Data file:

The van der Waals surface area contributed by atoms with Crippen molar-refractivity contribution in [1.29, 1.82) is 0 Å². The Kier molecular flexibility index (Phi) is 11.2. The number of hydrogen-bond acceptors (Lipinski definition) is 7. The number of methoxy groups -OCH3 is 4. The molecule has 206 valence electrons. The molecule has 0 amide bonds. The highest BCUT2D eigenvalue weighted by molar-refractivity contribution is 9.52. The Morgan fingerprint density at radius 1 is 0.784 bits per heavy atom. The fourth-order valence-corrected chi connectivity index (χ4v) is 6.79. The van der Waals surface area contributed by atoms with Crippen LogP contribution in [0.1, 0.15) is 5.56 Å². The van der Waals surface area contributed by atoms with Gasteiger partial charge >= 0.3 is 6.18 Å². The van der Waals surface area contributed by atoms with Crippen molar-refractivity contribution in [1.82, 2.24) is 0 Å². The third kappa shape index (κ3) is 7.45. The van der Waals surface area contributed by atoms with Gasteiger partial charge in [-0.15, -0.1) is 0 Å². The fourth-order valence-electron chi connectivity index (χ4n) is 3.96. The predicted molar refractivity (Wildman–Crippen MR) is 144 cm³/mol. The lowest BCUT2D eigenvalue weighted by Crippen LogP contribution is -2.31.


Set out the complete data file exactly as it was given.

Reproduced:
The van der Waals surface area contributed by atoms with Crippen molar-refractivity contribution in [1.29, 1.82) is 0 Å². The Kier molecular flexibility index (Phi) is 11.2. The number of hydrogen-bond acceptors (Lipinski definition) is 7. The number of methoxy groups -OCH3 is 4. The molecule has 206 valence electrons. The molecule has 0 amide bonds. The highest BCUT2D eigenvalue weighted by molar-refractivity contribution is 9.52. The Morgan fingerprint density at radius 1 is 0.784 bits per heavy atom. The fourth-order valence-corrected chi connectivity index (χ4v) is 6.79. The van der Waals surface area contributed by atoms with Crippen LogP contribution in [0.1, 0.15) is 5.56 Å². The van der Waals surface area contributed by atoms with Gasteiger partial charge >= 0.3 is 6.18 Å². The van der Waals surface area contributed by atoms with Crippen molar-refractivity contribution in [1.82, 2.24) is 0 Å². The third kappa shape index (κ3) is 7.45. The van der Waals surface area contributed by atoms with Gasteiger partial charge in [-0.15, -0.1) is 0 Å². The fourth-order valence-electron chi connectivity index (χ4n) is 3.96. The predicted molar refractivity (Wildman–Crippen MR) is 144 cm³/mol. The lowest BCUT2D eigenvalue weighted by Crippen LogP contribution is -2.31.